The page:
- Simple and appealing
- Includes everything
- Guaranteed to grow
- Small tank
- Small grow bed
Kingro 5-in-1 Indoor Gardening System
- Key Features: Fishtank, LED light, grow bed, filter, and built-in wicking
- Water Capacity: 7 gallons
- Plant Capacity: 20
Another excellent indoor system for getting started with aquaponics is the Kingro 5-in1. This bad boy looks great and works well for growing food as well as housing fish. It has enough space for up to 20 plants, features a quiet filter, and uses very little energy.
This system works for flowers, herbs, microgreens, and small veggies as well. It even features a built-in timer so you don’t have to worry about it for 10 days at a time if you prefer.
- Includes everything (even a light)
- Grows up to 20 plants
- The wicking system conserves water
- Energy-efficient lighting
- Looks awesome
- Isn’t as heavy-duty as other systems
ECO-Cycle Indoor Aquaponic System
- Key Features: Grow bed, light, framework to fit onto standard 20-gallon tanks
- Water Capacity: 20 gallons
- Plant Capacity: 12+
The only indoor system on our list to not feature a tank of its own is the ECO-Cycle Indoor Aquaponic System. If you already have a standard 20-gallon tank, this could be the product for you.
The kit includes a frame that attaches a grow bed to the top of your fish tank and has a light built-in as well. It comes with video instructions for installing and using it as well as having open phone lines for those who need a bit of help with the process.
- Easy to install and use
- Grow settings
- Remote control
- Built-in timer
- Great for kids
- Doesn’t include an actual reservoir
Regulating Water Temperature for Indoor Aquaponics
Keeping your water temperature stable is a key aspect of maintaining a well-balanced indoor aquaponics system. There are numerous ways to do so, you simply need to choose which one(s) make the most sense to you!
- Paint the tank a solid color
- Use reflective material around the tank
- Insert a water coil into the reservoir
- Use ventilators
- Run the AC
- Utilize a swamp cooler
- Keep the water topped off regularly
- Add fish and plant-friendly water coolant liquid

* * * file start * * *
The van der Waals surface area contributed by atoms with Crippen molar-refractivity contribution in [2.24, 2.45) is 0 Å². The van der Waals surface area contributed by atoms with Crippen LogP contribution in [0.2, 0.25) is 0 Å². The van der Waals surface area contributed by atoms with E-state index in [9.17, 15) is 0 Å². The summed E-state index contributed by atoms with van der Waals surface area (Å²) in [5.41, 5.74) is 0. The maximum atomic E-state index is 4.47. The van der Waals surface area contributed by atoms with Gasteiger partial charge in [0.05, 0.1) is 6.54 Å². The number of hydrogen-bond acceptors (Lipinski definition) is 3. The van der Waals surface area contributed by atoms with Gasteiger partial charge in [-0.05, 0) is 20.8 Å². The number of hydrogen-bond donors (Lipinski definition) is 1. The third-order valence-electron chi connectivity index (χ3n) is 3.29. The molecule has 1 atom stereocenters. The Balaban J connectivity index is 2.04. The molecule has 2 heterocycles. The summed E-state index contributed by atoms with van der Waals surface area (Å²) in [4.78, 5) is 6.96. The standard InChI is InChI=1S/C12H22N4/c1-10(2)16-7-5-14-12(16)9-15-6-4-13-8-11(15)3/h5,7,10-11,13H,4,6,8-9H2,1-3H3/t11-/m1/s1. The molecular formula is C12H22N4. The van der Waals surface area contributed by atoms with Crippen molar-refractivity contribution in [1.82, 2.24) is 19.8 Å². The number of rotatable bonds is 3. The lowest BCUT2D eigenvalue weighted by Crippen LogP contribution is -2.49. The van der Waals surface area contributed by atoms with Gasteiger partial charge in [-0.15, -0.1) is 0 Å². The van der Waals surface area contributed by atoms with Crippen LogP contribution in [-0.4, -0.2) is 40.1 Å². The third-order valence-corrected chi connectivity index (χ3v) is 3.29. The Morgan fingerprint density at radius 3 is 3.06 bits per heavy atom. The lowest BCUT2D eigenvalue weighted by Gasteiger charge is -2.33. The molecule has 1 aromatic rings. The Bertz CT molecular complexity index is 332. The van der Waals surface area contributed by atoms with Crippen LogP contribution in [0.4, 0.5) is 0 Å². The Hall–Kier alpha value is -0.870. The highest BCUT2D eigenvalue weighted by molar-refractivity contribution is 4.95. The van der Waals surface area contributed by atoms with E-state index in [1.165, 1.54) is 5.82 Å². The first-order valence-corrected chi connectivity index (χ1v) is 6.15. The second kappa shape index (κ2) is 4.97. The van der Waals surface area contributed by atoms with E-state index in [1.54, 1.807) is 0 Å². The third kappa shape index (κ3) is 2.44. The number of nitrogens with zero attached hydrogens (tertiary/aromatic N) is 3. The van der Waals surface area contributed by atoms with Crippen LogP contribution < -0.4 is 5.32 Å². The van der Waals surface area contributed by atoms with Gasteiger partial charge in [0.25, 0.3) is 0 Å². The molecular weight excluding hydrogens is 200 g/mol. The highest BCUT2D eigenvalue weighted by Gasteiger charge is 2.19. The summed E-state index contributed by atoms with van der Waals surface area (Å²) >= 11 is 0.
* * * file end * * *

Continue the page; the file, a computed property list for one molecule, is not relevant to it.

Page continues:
- Grow plants that require specific temperatures
Monitoring pH Levels
The pH level of the water in aquaponic systems is vital for the entire system. A good pH balance allows for a thriving system full of healthy plants and fish.
But, once the pH drops below, or raises above, the correct level, the whole system is quickly thrown out of whack. That means fish and plants may suddenly start dropping like crazy.
To monitor the pH in your system, simply use an electronic pH meter or test strips to check the water. Monitoring pH levels is a daily exercise because even one day can result in a system failure in worst-case scenarios.
Once you have your pH reading each day, simply take note of it (to compare to tomorrow’s number), or adjust it as needed. Adjusting pH is as simple as sprinkling powder or squirting a bit of liquid into the tank, waiting a few minutes, and retesting the water.
What To Feed Aquaponic Fish
Aquaponic fish can eat a number of different types of food. Insects like cockroaches, crickets, and flies are among the most popular foods for fish in aquaponic systems.
Insect larvae and other ooey and gooey critters like earthworms and grubs are also highly recommended.
You may also opt to feed your fish with store-bought fish food. If so, familiarize yourself with the species of fish you are raising and make sure the ingredients match their needs.
It is also recommended to check fish food for GMO ingredients before purchasing.
Can You Do Aquaponics Without a Pump?
Technically speaking, it is indeed possible to do aquaponics without a water pump. That said, in order to do so, you need to find a way to empty the water from the very bottom of the fish tank directly into the growing bed.
A Final Word About Indoor Aquaponics
Indoor aquaponic systems are a great way not only to grow things, including fish, but they are also a wonderful educational tool for people of all ages. No previous gardening skills are necessary to get started with indoor aquaponics either.
Hopefully, with all of the helpful information above, you can make an easier decision as to if indoor aquaponics is a good choice for you (and if so, which system is right for you!).